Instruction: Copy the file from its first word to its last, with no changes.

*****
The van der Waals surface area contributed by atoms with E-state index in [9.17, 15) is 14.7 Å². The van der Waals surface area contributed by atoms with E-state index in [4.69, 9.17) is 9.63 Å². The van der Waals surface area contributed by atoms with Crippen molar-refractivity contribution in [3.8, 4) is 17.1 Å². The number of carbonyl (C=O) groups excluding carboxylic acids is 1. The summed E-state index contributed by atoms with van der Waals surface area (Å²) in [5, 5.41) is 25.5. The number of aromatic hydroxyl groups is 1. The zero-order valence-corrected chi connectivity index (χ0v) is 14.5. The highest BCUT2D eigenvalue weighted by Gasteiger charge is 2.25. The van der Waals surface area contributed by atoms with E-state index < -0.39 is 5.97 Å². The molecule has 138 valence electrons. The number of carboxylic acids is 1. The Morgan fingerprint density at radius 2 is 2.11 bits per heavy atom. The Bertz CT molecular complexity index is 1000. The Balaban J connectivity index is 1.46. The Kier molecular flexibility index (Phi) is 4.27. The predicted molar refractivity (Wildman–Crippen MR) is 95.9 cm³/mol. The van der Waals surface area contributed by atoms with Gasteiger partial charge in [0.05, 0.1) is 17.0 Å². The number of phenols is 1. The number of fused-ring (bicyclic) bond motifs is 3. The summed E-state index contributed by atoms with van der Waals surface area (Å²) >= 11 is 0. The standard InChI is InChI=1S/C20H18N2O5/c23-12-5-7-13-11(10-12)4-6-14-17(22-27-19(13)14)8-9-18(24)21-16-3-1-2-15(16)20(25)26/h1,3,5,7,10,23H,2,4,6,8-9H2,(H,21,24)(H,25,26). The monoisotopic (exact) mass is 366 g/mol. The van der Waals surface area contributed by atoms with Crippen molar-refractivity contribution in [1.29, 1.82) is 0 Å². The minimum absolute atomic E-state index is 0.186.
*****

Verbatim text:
The van der Waals surface area contributed by atoms with E-state index in [9.17, 15) is 14.7 Å². The van der Waals surface area contributed by atoms with E-state index in [4.69, 9.17) is 9.63 Å². The van der Waals surface area contributed by atoms with Crippen molar-refractivity contribution in [3.8, 4) is 17.1 Å². The number of carbonyl (C=O) groups excluding carboxylic acids is 1. The summed E-state index contributed by atoms with van der Waals surface area (Å²) in [5, 5.41) is 25.5. The number of aromatic hydroxyl groups is 1. The zero-order valence-corrected chi connectivity index (χ0v) is 14.5. The highest BCUT2D eigenvalue weighted by Gasteiger charge is 2.25. The van der Waals surface area contributed by atoms with E-state index < -0.39 is 5.97 Å². The molecule has 138 valence electrons. The number of carboxylic acids is 1. The Morgan fingerprint density at radius 2 is 2.11 bits per heavy atom. The Bertz CT molecular complexity index is 1000. The Balaban J connectivity index is 1.46. The Kier molecular flexibility index (Phi) is 4.27. The predicted molar refractivity (Wildman–Crippen MR) is 95.9 cm³/mol. The van der Waals surface area contributed by atoms with Gasteiger partial charge in [0.05, 0.1) is 17.0 Å². The number of phenols is 1. The number of fused-ring (bicyclic) bond motifs is 3. The summed E-state index contributed by atoms with van der Waals surface area (Å²) >= 11 is 0. The standard InChI is InChI=1S/C20H18N2O5/c23-12-5-7-13-11(10-12)4-6-14-17(22-27-19(13)14)8-9-18(24)21-16-3-1-2-15(16)20(25)26/h1,3,5,7,10,23H,2,4,6,8-9H2,(H,21,24)(H,25,26). The monoisotopic (exact) mass is 366 g/mol. The van der Waals surface area contributed by atoms with Crippen molar-refractivity contribution in [1.29, 1.82) is 0 Å². The minimum absolute atomic E-state index is 0.186.